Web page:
Other than being the three-time Boxing Heavyweight of the World, Muhammad Ali is famous for so many things. Today, is his birthday day. His unorthodox pugilistic style combined dazzling footwork with hand speed. Ali died at age 74. He had magnetic energy and inspired so many outside the boxing community. For this entire week, my gym POW! in the West Loop will be honoring Ali by integrating his favorite workout into our training which included endless sets of leg lifts, bicycle crunches, side to side jump rope patterns, shadow boxing and of course the shoe shine!
What is the shoeshine?
The shoeshine combo is a flurry of quick little punches that focus on speed. They are referred to as the shoeshine because the fists are held in a vertical position, which resembles shining a shoe. Think of them as quick little uppercuts.
The Application of the Shoe Shine:
At first, it is hard to figure out how the shoeshine drill translates in the ring. It can be thought of as an opener. Opening up the elbows or even the chin. If it is used to unhinge the chin, you ideally follow up with a hook. In general, the shoeshine can be applied as a strategy in many situations. Fast rapid punches that do little damage are a coy set up for a power punch that is intended to finish the opponent. The real difficulty in throwing the shoeshine is coordinating your footwork to match the cadence of the punches. You don’t want to look like that person who can’t clap on beat. There is artful timing that makes it look so cool.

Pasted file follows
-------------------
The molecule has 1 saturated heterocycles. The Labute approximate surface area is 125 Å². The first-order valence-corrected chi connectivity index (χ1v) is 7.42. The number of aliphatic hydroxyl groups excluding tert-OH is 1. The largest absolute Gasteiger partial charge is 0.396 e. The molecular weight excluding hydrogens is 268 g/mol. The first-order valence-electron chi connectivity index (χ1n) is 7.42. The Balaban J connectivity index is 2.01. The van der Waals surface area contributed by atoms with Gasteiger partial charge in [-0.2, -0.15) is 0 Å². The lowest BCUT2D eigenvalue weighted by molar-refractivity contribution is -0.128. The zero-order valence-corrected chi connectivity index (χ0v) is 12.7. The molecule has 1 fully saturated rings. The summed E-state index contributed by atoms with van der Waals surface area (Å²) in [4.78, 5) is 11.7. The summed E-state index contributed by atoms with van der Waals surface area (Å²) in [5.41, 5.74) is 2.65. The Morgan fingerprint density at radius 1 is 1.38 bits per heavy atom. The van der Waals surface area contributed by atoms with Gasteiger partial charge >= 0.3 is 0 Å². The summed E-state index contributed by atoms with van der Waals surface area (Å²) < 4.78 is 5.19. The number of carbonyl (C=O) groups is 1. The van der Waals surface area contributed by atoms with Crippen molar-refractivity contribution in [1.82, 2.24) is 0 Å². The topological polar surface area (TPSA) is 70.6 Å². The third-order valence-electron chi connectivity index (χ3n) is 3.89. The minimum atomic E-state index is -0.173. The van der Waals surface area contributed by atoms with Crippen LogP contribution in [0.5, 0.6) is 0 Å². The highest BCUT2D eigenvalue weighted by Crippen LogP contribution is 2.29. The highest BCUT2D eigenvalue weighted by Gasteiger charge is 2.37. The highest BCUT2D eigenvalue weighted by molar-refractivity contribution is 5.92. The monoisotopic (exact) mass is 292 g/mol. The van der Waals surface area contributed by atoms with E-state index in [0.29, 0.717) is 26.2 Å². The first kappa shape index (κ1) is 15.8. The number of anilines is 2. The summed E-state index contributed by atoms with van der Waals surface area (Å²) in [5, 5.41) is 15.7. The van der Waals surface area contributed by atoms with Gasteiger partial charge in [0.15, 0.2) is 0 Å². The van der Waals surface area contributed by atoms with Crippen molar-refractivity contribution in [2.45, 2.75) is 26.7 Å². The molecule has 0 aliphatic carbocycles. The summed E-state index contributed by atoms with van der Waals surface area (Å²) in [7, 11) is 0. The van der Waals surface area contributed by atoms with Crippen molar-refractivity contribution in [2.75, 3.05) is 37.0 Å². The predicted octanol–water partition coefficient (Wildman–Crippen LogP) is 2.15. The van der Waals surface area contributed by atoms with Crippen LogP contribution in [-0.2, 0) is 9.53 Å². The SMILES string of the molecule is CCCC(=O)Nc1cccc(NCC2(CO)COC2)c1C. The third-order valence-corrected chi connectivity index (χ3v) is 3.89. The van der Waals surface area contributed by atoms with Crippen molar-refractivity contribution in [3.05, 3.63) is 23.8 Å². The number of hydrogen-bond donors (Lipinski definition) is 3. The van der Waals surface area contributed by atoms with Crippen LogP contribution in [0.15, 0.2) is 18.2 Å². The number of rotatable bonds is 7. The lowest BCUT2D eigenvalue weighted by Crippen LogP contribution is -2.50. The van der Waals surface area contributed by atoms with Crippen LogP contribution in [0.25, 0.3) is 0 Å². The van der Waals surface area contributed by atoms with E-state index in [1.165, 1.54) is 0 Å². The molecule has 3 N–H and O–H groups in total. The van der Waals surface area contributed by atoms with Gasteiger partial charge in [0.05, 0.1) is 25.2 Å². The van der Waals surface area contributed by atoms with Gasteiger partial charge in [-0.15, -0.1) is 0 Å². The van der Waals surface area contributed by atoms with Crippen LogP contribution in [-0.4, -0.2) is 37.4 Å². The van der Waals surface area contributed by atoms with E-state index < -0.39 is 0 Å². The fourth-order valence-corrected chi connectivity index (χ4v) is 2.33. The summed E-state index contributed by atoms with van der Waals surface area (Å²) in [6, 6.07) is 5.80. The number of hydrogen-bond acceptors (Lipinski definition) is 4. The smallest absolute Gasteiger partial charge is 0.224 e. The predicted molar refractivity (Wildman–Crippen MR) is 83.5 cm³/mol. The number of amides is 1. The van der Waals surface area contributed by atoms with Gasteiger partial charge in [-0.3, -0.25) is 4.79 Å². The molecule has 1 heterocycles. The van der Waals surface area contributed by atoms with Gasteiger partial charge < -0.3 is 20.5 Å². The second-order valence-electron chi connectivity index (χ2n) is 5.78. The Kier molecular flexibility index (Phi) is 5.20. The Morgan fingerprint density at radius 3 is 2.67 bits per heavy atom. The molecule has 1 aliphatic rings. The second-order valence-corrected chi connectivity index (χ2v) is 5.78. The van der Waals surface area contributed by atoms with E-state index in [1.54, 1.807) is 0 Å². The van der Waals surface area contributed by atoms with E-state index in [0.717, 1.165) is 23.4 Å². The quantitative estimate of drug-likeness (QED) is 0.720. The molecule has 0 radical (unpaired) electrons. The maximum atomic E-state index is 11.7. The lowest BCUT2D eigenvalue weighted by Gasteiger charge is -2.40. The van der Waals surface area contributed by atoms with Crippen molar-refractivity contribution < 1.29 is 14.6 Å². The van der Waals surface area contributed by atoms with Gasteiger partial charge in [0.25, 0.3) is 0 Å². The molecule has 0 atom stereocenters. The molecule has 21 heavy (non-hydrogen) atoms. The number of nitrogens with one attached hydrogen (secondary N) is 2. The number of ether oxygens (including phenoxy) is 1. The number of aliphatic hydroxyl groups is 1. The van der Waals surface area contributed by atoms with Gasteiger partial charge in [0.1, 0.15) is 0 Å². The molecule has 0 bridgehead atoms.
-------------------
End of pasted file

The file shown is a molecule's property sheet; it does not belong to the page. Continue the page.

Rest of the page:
Another way in which fighters use the shoeshine is to remain idol and look busy in the ring. Fighters like Sugar Ray Leonard used it. I am not sure if it actually contributes to winning a round in the judges eyes, but it does make a fighter appear in control, undamaged and still actively in the mix. When practicing the shoeshine your energy should not look like you are running from your opponent. I think of it as simply looking busy!